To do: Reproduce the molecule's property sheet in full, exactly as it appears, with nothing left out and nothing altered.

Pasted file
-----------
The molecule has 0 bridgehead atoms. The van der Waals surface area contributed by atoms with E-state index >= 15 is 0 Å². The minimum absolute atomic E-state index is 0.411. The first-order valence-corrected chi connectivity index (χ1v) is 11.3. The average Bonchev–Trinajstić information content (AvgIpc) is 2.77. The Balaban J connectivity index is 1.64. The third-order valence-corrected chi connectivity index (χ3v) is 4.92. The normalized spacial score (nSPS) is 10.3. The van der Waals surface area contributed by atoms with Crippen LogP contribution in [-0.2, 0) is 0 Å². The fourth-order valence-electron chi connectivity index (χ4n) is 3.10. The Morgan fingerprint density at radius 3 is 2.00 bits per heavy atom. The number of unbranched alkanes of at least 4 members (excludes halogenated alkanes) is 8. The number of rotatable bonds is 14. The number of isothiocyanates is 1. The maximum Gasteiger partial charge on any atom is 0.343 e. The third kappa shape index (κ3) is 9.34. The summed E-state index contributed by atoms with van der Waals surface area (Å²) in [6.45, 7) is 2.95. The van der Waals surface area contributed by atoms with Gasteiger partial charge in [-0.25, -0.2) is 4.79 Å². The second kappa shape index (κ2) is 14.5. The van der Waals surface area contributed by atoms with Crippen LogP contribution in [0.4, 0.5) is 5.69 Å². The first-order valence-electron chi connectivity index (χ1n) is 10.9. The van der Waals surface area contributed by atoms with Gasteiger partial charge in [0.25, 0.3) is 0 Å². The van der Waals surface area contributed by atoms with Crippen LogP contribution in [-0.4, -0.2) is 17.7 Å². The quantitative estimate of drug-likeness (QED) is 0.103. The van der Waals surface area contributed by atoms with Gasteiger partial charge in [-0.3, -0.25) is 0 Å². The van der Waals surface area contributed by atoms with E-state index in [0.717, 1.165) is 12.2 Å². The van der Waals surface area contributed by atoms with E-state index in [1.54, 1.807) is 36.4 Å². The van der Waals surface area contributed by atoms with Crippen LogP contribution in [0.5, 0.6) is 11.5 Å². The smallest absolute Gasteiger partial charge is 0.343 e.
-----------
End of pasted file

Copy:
The molecule has 0 bridgehead atoms. The van der Waals surface area contributed by atoms with E-state index >= 15 is 0 Å². The minimum absolute atomic E-state index is 0.411. The first-order valence-corrected chi connectivity index (χ1v) is 11.3. The average Bonchev–Trinajstić information content (AvgIpc) is 2.77. The Balaban J connectivity index is 1.64. The third-order valence-corrected chi connectivity index (χ3v) is 4.92. The normalized spacial score (nSPS) is 10.3. The van der Waals surface area contributed by atoms with Crippen LogP contribution in [-0.2, 0) is 0 Å². The fourth-order valence-electron chi connectivity index (χ4n) is 3.10. The Morgan fingerprint density at radius 3 is 2.00 bits per heavy atom. The number of unbranched alkanes of at least 4 members (excludes halogenated alkanes) is 8. The number of rotatable bonds is 14. The number of isothiocyanates is 1. The maximum Gasteiger partial charge on any atom is 0.343 e. The third kappa shape index (κ3) is 9.34. The summed E-state index contributed by atoms with van der Waals surface area (Å²) in [6.45, 7) is 2.95. The van der Waals surface area contributed by atoms with Gasteiger partial charge in [-0.25, -0.2) is 4.79 Å². The second kappa shape index (κ2) is 14.5. The van der Waals surface area contributed by atoms with Crippen LogP contribution in [0.4, 0.5) is 5.69 Å². The first-order valence-electron chi connectivity index (χ1n) is 10.9. The van der Waals surface area contributed by atoms with Gasteiger partial charge in [0.25, 0.3) is 0 Å². The van der Waals surface area contributed by atoms with Crippen LogP contribution in [-0.4, -0.2) is 17.7 Å². The quantitative estimate of drug-likeness (QED) is 0.103. The van der Waals surface area contributed by atoms with Gasteiger partial charge in [-0.3, -0.25) is 0 Å². The van der Waals surface area contributed by atoms with E-state index in [0.717, 1.165) is 12.2 Å². The van der Waals surface area contributed by atoms with E-state index in [1.54, 1.807) is 36.4 Å². The van der Waals surface area contributed by atoms with Crippen LogP contribution in [0.5, 0.6) is 11.5 Å². The smallest absolute Gasteiger partial charge is 0.343 e.